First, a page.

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Helicopter Crash in California Worst-Ever Firefighting Aviation Tragedy

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Sacramento, CAThey are the workhorses of the aviation industry, designed to go where fixed-wing aircraft can't. But for all their maneuverability helicopters are not infallible, and any news of a helicopter crash is met with horror.

There have been many high-profile helicopter crashes over the years that have caught the public's attention and empathy through the media—and sometimes those incidents happen to the media itself. Last year a horrific, mid-air collision between two television news helicopters attempting to cover the same unfolding story were carried as breaking news by their own affiliates. Many broadcasters had tears welling up in their eyes at the thought of valued colleagues with whom they shared a coffee that morning, now entrapped in the hulk of a downed news chopper.

Rescue HelicopterWho among us will ever forget the tragic deaths of actor Vic Morrow and two child actors after a location shoot for the movie 'Twilight Zone' went horribly wrong in 1982? The doomed trio was on the ground, shooting a nighttime scene in the water with a helicopter hovering low overhead, when a series of pyrotechnic explosions forced the helicopter to spiral out of control, slamming into Morrow and the two children with frightening ferocity. There was no hope for any of them.

Nor was there hope for the young man walking home from the corner store last winter, earphones on his head as any teenager would wont to do, when a helicopter in distress above crashed into him as he walked along a quiet residential street. He was just strolling along, when a helicopter dropped on top of him and engulfed him in a huge fireball.

And of course, earlier this summer when nine people lost their lives in a helicopter crash in California, the thought was not lost on many that while flying in any aircraft carries some risk, the firefighters who had just been risking their lives fighting a massive fire 215 miles northwest of Sacramento would have been forgiven for thinking the most dangerous part of their day was behind them.

However, fate would play them a cruel hand when the Sikorsky S-61N helicopter, carrying a full load of fuel, lifted off from a remote clearing, struck a tree and slammed into a hillside before erupting into flames. On board were ten firefighters, two pilots and a US Forest Service employee. They were being shuttled back to base camp after a grueling day. They never made it. Nine people died, and were so horribly burned that officials expected to require dental records and DNA to identify the victims.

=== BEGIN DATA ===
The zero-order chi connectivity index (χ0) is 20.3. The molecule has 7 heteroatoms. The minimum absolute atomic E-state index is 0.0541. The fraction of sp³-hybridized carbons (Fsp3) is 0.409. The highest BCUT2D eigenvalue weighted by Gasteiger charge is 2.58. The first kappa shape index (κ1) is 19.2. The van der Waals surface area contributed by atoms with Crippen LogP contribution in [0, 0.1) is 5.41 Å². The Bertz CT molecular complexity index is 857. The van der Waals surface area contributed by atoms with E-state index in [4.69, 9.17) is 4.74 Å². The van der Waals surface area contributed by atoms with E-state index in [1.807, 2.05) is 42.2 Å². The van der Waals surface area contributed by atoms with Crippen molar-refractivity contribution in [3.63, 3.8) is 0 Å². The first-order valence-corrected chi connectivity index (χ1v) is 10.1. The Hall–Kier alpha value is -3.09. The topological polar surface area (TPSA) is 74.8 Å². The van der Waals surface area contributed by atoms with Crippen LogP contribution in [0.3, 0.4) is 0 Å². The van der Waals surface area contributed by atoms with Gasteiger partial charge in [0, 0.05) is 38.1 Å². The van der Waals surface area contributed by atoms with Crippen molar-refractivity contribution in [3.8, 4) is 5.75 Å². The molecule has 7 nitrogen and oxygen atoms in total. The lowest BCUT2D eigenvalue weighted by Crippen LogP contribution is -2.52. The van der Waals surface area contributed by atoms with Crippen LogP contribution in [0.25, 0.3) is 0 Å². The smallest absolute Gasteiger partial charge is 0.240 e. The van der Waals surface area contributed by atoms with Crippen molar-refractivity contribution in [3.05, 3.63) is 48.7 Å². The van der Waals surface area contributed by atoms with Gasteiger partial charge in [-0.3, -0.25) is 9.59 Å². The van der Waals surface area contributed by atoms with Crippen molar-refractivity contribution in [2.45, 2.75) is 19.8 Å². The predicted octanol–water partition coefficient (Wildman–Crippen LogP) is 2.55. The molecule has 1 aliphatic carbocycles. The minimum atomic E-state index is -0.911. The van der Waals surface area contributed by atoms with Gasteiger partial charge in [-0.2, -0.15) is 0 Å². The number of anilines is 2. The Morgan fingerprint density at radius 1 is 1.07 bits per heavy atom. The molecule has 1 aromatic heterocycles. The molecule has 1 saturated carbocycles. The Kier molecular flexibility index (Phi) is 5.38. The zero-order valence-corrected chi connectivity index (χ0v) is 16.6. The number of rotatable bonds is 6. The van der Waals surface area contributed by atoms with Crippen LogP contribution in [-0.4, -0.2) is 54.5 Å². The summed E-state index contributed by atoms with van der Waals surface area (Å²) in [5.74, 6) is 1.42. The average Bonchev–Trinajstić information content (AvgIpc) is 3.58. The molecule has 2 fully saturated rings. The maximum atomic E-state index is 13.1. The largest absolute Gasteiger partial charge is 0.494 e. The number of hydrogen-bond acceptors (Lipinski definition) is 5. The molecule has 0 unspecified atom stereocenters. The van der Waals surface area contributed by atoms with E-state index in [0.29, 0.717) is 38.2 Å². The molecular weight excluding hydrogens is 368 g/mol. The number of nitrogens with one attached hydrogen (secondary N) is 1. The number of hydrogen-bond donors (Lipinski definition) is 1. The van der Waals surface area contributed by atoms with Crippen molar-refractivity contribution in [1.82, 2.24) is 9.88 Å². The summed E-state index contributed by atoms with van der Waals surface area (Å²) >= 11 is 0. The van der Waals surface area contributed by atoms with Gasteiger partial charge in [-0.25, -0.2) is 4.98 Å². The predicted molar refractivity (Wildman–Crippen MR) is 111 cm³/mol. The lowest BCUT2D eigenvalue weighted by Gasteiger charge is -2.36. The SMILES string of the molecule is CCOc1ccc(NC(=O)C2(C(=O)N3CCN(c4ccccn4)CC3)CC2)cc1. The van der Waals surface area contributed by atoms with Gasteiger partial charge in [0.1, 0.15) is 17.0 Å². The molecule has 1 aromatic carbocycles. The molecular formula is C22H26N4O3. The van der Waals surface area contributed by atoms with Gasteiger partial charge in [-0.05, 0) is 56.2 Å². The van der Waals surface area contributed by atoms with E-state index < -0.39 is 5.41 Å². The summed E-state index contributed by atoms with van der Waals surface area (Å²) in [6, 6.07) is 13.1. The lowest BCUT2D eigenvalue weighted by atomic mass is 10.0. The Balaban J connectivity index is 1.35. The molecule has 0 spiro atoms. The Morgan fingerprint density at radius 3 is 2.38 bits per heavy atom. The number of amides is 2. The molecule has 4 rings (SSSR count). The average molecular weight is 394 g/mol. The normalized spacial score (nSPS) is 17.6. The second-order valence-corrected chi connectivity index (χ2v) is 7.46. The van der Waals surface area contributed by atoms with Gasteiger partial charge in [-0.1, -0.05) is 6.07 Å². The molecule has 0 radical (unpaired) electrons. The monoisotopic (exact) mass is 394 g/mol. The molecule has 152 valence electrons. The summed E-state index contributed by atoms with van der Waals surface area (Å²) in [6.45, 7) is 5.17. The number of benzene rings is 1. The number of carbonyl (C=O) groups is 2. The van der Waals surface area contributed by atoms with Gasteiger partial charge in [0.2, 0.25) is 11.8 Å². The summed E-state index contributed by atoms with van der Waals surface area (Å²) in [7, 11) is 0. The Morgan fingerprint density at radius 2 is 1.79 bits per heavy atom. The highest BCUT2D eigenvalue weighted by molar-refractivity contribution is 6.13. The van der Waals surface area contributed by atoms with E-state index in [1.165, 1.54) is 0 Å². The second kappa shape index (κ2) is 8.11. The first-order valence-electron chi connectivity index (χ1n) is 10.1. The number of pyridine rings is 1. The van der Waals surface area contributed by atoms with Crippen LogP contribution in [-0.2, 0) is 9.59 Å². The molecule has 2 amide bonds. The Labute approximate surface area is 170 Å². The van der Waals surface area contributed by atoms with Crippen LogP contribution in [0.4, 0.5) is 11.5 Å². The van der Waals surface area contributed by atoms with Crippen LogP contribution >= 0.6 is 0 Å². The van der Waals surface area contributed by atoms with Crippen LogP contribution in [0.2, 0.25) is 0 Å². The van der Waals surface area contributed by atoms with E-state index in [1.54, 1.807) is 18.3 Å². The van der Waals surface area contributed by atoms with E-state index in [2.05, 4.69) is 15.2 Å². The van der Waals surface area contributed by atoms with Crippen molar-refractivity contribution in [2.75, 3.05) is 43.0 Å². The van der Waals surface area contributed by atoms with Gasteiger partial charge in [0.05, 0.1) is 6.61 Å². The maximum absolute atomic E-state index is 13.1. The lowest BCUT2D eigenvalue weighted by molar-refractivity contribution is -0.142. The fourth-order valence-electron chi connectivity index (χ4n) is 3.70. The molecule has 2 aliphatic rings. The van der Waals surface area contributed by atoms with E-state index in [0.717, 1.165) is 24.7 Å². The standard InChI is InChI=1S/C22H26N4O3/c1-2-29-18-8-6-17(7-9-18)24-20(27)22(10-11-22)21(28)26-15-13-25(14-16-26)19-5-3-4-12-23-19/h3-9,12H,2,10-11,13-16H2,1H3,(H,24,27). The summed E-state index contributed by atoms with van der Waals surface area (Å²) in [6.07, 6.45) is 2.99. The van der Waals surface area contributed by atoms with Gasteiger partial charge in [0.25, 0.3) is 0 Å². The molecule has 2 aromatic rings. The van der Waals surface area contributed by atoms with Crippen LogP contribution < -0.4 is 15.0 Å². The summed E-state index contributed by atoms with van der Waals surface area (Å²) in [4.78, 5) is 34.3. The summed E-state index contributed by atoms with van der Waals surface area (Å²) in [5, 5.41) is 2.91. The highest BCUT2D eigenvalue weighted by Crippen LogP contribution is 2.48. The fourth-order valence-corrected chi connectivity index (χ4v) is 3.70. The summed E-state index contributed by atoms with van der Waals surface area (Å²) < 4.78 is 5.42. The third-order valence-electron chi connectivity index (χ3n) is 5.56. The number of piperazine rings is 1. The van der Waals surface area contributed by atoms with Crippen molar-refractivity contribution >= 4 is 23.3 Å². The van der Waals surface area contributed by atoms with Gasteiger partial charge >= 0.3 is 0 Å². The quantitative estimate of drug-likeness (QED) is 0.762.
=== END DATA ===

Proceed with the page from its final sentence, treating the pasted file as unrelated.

Of the four who survived, two were firefighters. It is also known that among the survivors was the pilot. All suffered cuts, severe burns and broken bones. Investigators from the National Transportation Safety Board (NTSB) were dispatched to the crash site in a remote, heavily treed area northwest of Junction City, about 70 miles west of Redding. The British-made black box from the cockpit of the chopper owned and operated by Carson Helicopters of Grants Pass, Oregon was in the process of being analyzed for clues as to the cause of the crash.

The helicopter crash in California August 5th was the worst involving firefighting aircraft since 1972, according to the National Interagency Fire Center in Boise, Idaho. That year, seven firefighters lost their lives in a crash at Los Padres National Forest.

A spokesperson for the Center suggested in media reports immediately after the crash that "fatalities involving aircraft are rare." Ken Palmrose went on to say, "I've flown a lot of helicopters and they've all been really safe."

It is not yet known if the crash was caused by pilot error or if atmospheric dynamics caused by the intense heat may have had a role to play in the loss of control by the pilot.

It should be noted that a similar helicopter operated by the same company crashed and burst into flames during a logging operation in Tennessee in 2003, killing the pilot and injuring the co-pilot. Investigators blamed the crash on the malfunction of a component that was overdue for repair, and the fact that the pilot was flying too low.

The helicopter involved in the California crash has been described as a military-style Sikorsky S-61 capable of carrying water, or fire-retardant chemicals for dropping operations. The helicopter is also designed to shuttle passengers and supplies, but is not designed to do both operations concurrently. The downed Sikorsky was rated for 15 passengers—13 were on board—and carried a full compliment of fuel at the time of the crash.

It is not known if it was carrying any water or chemicals that would have added to, and possibly exceeded the weight restrictions. Investigators said weather and visibility were not a factor—which is, to assume, that the tree into which the Sikorsky slammed must not have been obscured by smoke.

The investigation, and the potentiality for lawsuits, continues.

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